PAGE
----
Then with Kinga and Silvia, it was more or less similar; we shot while they were rehearsing (the same with Nestor and Cyiriac or when the Belgium composer Cédric Dambrain was playing the drums. This was a crazy moment; we heard someone was playing the drums hard rock style and we went there and shot him).

But going back to Nicolás Mondon, he offered a piece that he had composed, called Solitude, for me to use in the film, and that is the only »real« piece of music used in the film, which is fully played as a piece in the last chapter.

What role does the sound play in the film? How was it produced?

MF: The sound was recorded by Andreas Bolm; he made everything. All sounds come from direct sound recorded in Solitude. Music is part of the sound recorded there. Music is used as direct sound, because when you are in Solitude there are always musicians playing, and of course that is part of the ambiance. I always consider sound and image equally important in my films.

There was a colleague and also filmmaker – as Andreas – who helped me with sound post-production here in Buenos Aires. His name is Francisco Pedemonte, and he mixed the sound.

AB: Recording the sound felt like entering the insides of an organism. Noises of the tube/heating-system. Silence. Distant voices in the corridors. The ambiances of the nature around. The leaves falling. And of course the music. Piano. As mentioned before, for me the soundtrack feels more like a musical composition. Neither the sound nor the picture wanted produce a realistic, authentic image of the castle.

How does the film reflect on your life and experiences as Solitude fellows?

MF: In my case, that is part of what the film is. The film reflects my time there.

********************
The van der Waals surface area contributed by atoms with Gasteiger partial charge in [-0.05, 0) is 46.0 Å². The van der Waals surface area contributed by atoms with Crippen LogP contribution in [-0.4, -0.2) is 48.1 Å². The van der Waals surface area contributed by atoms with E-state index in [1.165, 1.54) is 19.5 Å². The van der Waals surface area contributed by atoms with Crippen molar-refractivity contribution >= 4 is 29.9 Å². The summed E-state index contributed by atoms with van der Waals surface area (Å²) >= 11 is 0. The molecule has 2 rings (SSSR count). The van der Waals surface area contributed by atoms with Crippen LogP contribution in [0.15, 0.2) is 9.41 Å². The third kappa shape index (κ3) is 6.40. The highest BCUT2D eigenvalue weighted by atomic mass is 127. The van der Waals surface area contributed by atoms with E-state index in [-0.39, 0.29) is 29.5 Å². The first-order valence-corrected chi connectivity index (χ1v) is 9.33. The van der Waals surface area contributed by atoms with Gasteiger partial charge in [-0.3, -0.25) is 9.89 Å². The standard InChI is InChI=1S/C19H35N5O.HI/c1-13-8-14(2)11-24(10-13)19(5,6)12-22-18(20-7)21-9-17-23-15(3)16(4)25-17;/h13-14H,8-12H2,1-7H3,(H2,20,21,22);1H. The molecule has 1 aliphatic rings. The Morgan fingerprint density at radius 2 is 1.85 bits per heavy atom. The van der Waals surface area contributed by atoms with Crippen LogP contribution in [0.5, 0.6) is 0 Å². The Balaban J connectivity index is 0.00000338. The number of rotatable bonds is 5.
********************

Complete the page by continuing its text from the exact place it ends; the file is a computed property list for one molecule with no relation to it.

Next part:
AB: I agree. I think the shoot extended our experience as Solitude fellows. And that surely became part of the film.

What were your experiences as Solitude fellows?

MF: Well, I have never had this kind of support in time and space to work and just being free to use the time as I want. I was able to write, edit, and shoot more than two films. That for me is unique and that happened there, and the people I met were very important too.

AB: For me, I guess the most important experience was to meet all the other fellows from different disciplines: chess players, scientists, architects, filmmakers, composers, dancers … Sharing these months all together: discussing, or just being in silence, laughing drinking, eating, or just dancing on the cafe dance floor.

For me, some important links came out of that experience, collaborations and friendships which will continue to exist long after the fellowship.

What is your message to the Solituders with the film? What is the message to the outside world with the film?

MF: I don’t like films that include any sort of message. I only hope that if a Solitude fellow watches the film he or she can feel some sort of connection. And that connection can lead them to find something new from the place they lived for a while.

What happens after Solitude? For you? For anyone? Did you stay in touch with people?

MF: After Solitude – at least for me – you are still totally connected to Solitude. So, I would say there is not really an »after Solitude!« Of course, I stay in touch with lots of people and I would love to meet them all again one by one in their own environments and places where they live.

AB: I agree. Sometimes it feels that we are kind of still in.

What will happen with he film? Will you show it anywhere else?

MF: It was world premiered at FIDMarseille in July, and then later it will be the Sommerfest for the 25th anniversary of the Akademie. There are many festivals interested, still no confirmations of what comes next, but hopefully it will be screened in many places!